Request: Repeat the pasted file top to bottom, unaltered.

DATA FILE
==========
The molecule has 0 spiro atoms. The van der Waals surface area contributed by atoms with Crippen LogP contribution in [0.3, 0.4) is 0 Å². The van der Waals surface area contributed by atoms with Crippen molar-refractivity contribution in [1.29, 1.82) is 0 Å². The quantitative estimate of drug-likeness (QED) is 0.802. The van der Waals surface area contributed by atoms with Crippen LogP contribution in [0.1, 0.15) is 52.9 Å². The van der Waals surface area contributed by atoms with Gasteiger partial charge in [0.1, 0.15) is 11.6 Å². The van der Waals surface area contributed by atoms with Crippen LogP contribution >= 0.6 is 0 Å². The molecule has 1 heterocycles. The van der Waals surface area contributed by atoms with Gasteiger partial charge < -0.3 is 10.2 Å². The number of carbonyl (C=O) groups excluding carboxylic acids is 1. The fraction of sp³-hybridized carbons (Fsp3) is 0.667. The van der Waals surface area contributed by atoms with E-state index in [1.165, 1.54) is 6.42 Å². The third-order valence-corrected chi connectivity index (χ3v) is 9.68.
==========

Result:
The molecule has 0 spiro atoms. The van der Waals surface area contributed by atoms with Crippen LogP contribution in [0.3, 0.4) is 0 Å². The van der Waals surface area contributed by atoms with Crippen molar-refractivity contribution in [1.29, 1.82) is 0 Å². The quantitative estimate of drug-likeness (QED) is 0.802. The van der Waals surface area contributed by atoms with Crippen LogP contribution in [0.1, 0.15) is 52.9 Å². The van der Waals surface area contributed by atoms with Gasteiger partial charge in [0.1, 0.15) is 11.6 Å². The van der Waals surface area contributed by atoms with Crippen LogP contribution >= 0.6 is 0 Å². The molecule has 1 heterocycles. The van der Waals surface area contributed by atoms with Gasteiger partial charge < -0.3 is 10.2 Å². The number of carbonyl (C=O) groups excluding carboxylic acids is 1. The fraction of sp³-hybridized carbons (Fsp3) is 0.667. The van der Waals surface area contributed by atoms with E-state index in [1.165, 1.54) is 6.42 Å². The third-order valence-corrected chi connectivity index (χ3v) is 9.68.